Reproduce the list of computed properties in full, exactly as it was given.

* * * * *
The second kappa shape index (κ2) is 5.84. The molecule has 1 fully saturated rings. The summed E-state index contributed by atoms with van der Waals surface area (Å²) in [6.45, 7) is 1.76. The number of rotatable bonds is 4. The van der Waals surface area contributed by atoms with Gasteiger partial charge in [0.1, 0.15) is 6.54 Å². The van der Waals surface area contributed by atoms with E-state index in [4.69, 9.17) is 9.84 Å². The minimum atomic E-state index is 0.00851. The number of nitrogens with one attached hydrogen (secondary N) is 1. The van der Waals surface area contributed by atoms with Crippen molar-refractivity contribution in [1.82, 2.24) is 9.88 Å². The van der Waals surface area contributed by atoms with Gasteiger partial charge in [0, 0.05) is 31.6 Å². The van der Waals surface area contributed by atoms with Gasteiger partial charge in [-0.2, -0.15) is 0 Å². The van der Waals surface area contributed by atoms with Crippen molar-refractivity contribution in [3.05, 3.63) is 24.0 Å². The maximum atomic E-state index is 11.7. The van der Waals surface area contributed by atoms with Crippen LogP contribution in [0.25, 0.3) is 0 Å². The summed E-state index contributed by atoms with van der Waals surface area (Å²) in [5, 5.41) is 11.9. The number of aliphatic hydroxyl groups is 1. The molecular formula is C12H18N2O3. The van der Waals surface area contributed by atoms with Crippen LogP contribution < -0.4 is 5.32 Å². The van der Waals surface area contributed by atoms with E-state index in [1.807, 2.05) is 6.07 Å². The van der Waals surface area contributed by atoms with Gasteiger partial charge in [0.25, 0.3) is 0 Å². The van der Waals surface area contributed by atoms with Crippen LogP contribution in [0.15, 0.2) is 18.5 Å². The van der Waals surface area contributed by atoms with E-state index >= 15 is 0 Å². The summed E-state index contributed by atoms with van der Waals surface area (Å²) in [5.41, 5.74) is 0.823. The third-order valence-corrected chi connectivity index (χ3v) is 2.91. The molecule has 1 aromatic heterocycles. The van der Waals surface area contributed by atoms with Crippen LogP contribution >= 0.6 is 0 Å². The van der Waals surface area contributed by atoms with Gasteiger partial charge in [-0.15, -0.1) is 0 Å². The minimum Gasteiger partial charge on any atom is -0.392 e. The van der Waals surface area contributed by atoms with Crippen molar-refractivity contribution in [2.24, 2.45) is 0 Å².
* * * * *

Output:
The second kappa shape index (κ2) is 5.84. The molecule has 1 fully saturated rings. The summed E-state index contributed by atoms with van der Waals surface area (Å²) in [6.45, 7) is 1.76. The number of rotatable bonds is 4. The van der Waals surface area contributed by atoms with Gasteiger partial charge in [0.1, 0.15) is 6.54 Å². The van der Waals surface area contributed by atoms with E-state index in [4.69, 9.17) is 9.84 Å². The minimum atomic E-state index is 0.00851. The number of nitrogens with one attached hydrogen (secondary N) is 1. The van der Waals surface area contributed by atoms with Crippen molar-refractivity contribution in [1.82, 2.24) is 9.88 Å². The van der Waals surface area contributed by atoms with Gasteiger partial charge in [0, 0.05) is 31.6 Å². The van der Waals surface area contributed by atoms with Gasteiger partial charge in [-0.2, -0.15) is 0 Å². The van der Waals surface area contributed by atoms with Crippen molar-refractivity contribution in [3.05, 3.63) is 24.0 Å². The maximum atomic E-state index is 11.7. The van der Waals surface area contributed by atoms with Crippen LogP contribution in [0.25, 0.3) is 0 Å². The summed E-state index contributed by atoms with van der Waals surface area (Å²) in [5, 5.41) is 11.9. The number of aliphatic hydroxyl groups is 1. The molecular formula is C12H18N2O3. The van der Waals surface area contributed by atoms with Crippen LogP contribution < -0.4 is 5.32 Å². The van der Waals surface area contributed by atoms with E-state index in [1.807, 2.05) is 6.07 Å². The van der Waals surface area contributed by atoms with Gasteiger partial charge in [0.25, 0.3) is 0 Å². The van der Waals surface area contributed by atoms with Crippen LogP contribution in [0.15, 0.2) is 18.5 Å². The van der Waals surface area contributed by atoms with E-state index >= 15 is 0 Å². The summed E-state index contributed by atoms with van der Waals surface area (Å²) in [5.41, 5.74) is 0.823. The third-order valence-corrected chi connectivity index (χ3v) is 2.91. The molecule has 1 aromatic heterocycles. The van der Waals surface area contributed by atoms with Crippen LogP contribution >= 0.6 is 0 Å². The van der Waals surface area contributed by atoms with Gasteiger partial charge in [-0.15, -0.1) is 0 Å². The minimum Gasteiger partial charge on any atom is -0.392 e. The van der Waals surface area contributed by atoms with Crippen molar-refractivity contribution in [2.24, 2.45) is 0 Å².